How to Train Your Dog to Run With You

If you want to involve your pet in sports, first make sure you know where to start. Indeed, for dogs, as well as for people, running is useful only if you follow all the rules and recommendations, otherwise, you can harm your health, and not strengthen it.

To begin with, it will not be superfluous to say that not all dog breeds are, in principle, disposed to run. Decorative breeds are definitely not suitable for the role of companions in this sport, as well as, for example, short-legged corgi or brachycephalic dogs, which have difficulty breathing due to the structure of the muzzle.

But terriers, greyhounds, setters, huskies, retrievers, labradors, shepherds, dalmatians, and beagles love to run.

But if you have a puppy, then you shouldn’t run with him at all, as this can negatively affect his health. Wait until the dog is one and a half years old.

Before taking your dog for the first run, take him to the vet: it is better to check the health of the pet to be sure that running is not contraindicated for him.

If the breed, age, and health of the dog allow it to run, then pay attention to the tips below.

Buy a shorter harness and leash. This will make both you and the dog more comfortable – the harness will not press on the dog’s neck, and a short leash will allow you to better control it.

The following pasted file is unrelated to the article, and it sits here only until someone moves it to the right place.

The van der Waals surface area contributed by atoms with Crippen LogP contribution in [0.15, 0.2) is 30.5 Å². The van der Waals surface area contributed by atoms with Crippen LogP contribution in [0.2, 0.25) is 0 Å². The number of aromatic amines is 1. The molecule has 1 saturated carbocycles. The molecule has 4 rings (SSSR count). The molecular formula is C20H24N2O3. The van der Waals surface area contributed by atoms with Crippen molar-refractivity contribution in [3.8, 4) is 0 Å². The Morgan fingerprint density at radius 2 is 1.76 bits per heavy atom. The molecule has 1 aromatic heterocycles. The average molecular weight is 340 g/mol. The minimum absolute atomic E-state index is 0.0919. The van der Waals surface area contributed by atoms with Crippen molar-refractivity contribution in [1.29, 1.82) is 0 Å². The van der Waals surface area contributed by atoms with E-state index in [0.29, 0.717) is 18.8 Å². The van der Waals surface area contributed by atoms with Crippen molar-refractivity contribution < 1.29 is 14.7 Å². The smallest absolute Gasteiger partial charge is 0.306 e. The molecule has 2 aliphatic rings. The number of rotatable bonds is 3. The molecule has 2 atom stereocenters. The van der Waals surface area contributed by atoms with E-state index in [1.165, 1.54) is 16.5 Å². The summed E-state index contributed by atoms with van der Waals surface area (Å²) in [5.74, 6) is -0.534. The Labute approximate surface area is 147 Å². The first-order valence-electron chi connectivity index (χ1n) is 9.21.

Do not feed your pet before or immediately after running. At least an hour should pass between meals and running, that is, you cannot feed the dog less than an hour before running and another hour after.

Take water and treats with you. And don’t forget to make stops to give your pet a drink. Treats can help you reward and motivate your dog.

Warm-up before jogging. Joint short play will help warm up the muscles for both you and your pet.

Start running short distances. It is better not to load the pet with long runs at once – 2-3 km at a calm pace will be enough for a start. And remember that dogs are not marathon runners, but sprinters. Of course, if you wish, you can accustom your pet to long distances, but this should be done gradually.

Check your pet’s paws after running. While running, there is a risk of cutting the paw pads or burning them on the hot asphalt.

Remember variety. Change routes, distances, pace – don’t let your pet get bored of repetitive activities.

And most importantly: pay attention to the condition and mood of the dog! If she gets tired quickly, does not want to run, or does not feel well after your workouts, do not force her, it is better to go to the clinic and check her health.

Alice White

Written by Alice White

Alice White, a devoted pet lover and writer, has turned her boundless affection for animals into a fulfilling career. Originally dreaming of wildlife, her limited scientific background led her to specialize in animal literature. Now she happily spends her days researching and writing about various creatures, living her dream.

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